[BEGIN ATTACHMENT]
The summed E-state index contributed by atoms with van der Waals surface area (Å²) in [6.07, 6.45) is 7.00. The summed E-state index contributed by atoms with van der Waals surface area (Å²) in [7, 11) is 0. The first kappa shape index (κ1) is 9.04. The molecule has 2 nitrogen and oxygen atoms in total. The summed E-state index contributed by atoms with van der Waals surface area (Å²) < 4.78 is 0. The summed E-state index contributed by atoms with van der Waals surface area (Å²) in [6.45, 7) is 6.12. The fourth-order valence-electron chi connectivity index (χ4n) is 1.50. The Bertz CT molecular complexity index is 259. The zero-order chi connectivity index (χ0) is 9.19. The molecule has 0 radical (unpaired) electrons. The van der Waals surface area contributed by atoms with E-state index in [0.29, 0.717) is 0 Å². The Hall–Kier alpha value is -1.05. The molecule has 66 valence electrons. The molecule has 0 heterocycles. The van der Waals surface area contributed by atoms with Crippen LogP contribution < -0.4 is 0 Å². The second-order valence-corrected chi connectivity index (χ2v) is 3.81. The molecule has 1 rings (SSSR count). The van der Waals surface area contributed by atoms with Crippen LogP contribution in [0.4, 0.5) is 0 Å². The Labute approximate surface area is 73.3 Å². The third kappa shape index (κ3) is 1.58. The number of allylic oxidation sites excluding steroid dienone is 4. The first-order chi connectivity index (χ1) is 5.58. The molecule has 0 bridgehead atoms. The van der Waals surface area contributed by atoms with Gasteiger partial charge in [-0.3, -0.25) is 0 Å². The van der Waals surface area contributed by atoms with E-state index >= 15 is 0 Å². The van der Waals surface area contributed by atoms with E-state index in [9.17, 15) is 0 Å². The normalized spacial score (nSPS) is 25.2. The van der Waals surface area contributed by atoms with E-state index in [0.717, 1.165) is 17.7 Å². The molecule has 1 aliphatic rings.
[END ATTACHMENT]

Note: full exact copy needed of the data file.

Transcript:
The summed E-state index contributed by atoms with van der Waals surface area (Å²) in [6.07, 6.45) is 7.00. The summed E-state index contributed by atoms with van der Waals surface area (Å²) in [7, 11) is 0. The first kappa shape index (κ1) is 9.04. The molecule has 2 nitrogen and oxygen atoms in total. The summed E-state index contributed by atoms with van der Waals surface area (Å²) < 4.78 is 0. The summed E-state index contributed by atoms with van der Waals surface area (Å²) in [6.45, 7) is 6.12. The fourth-order valence-electron chi connectivity index (χ4n) is 1.50. The Bertz CT molecular complexity index is 259. The zero-order chi connectivity index (χ0) is 9.19. The molecule has 0 radical (unpaired) electrons. The van der Waals surface area contributed by atoms with E-state index in [0.29, 0.717) is 0 Å². The Hall–Kier alpha value is -1.05. The molecule has 66 valence electrons. The molecule has 0 heterocycles. The van der Waals surface area contributed by atoms with Crippen LogP contribution < -0.4 is 0 Å². The second-order valence-corrected chi connectivity index (χ2v) is 3.81. The molecule has 1 rings (SSSR count). The van der Waals surface area contributed by atoms with Crippen LogP contribution in [0.4, 0.5) is 0 Å². The Labute approximate surface area is 73.3 Å². The third kappa shape index (κ3) is 1.58. The number of allylic oxidation sites excluding steroid dienone is 4. The first-order chi connectivity index (χ1) is 5.58. The molecule has 0 bridgehead atoms. The van der Waals surface area contributed by atoms with Gasteiger partial charge in [-0.3, -0.25) is 0 Å². The van der Waals surface area contributed by atoms with E-state index >= 15 is 0 Å². The van der Waals surface area contributed by atoms with E-state index in [9.17, 15) is 0 Å². The normalized spacial score (nSPS) is 25.2. The van der Waals surface area contributed by atoms with E-state index in [0.717, 1.165) is 17.7 Å². The molecule has 1 aliphatic rings.